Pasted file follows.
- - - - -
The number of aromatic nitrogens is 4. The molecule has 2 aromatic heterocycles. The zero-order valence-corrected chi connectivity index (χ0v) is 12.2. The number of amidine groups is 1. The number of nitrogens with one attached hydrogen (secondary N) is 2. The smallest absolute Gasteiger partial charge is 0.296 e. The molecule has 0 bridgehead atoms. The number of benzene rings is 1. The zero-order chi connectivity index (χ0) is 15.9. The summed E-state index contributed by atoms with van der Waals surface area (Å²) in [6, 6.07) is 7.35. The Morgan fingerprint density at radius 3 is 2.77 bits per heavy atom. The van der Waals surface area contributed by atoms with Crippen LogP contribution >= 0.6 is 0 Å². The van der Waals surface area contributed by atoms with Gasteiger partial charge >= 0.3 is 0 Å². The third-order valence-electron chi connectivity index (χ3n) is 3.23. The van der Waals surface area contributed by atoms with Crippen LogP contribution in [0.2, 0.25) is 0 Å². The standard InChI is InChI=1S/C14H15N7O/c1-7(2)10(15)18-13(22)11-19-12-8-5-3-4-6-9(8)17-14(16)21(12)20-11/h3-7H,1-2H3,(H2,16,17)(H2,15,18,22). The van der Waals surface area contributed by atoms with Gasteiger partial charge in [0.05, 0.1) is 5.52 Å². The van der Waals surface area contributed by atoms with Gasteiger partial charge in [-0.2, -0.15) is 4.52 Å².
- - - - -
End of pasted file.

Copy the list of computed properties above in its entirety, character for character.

The number of aromatic nitrogens is 4. The molecule has 2 aromatic heterocycles. The zero-order valence-corrected chi connectivity index (χ0v) is 12.2. The number of amidine groups is 1. The number of nitrogens with one attached hydrogen (secondary N) is 2. The smallest absolute Gasteiger partial charge is 0.296 e. The molecule has 0 bridgehead atoms. The number of benzene rings is 1. The zero-order chi connectivity index (χ0) is 15.9. The summed E-state index contributed by atoms with van der Waals surface area (Å²) in [6, 6.07) is 7.35. The Morgan fingerprint density at radius 3 is 2.77 bits per heavy atom. The van der Waals surface area contributed by atoms with Crippen LogP contribution >= 0.6 is 0 Å². The van der Waals surface area contributed by atoms with Gasteiger partial charge >= 0.3 is 0 Å². The third-order valence-electron chi connectivity index (χ3n) is 3.23. The van der Waals surface area contributed by atoms with Crippen LogP contribution in [0.2, 0.25) is 0 Å². The standard InChI is InChI=1S/C14H15N7O/c1-7(2)10(15)18-13(22)11-19-12-8-5-3-4-6-9(8)17-14(16)21(12)20-11/h3-7H,1-2H3,(H2,16,17)(H2,15,18,22). The van der Waals surface area contributed by atoms with Gasteiger partial charge in [0.05, 0.1) is 5.52 Å². The van der Waals surface area contributed by atoms with Gasteiger partial charge in [-0.2, -0.15) is 4.52 Å².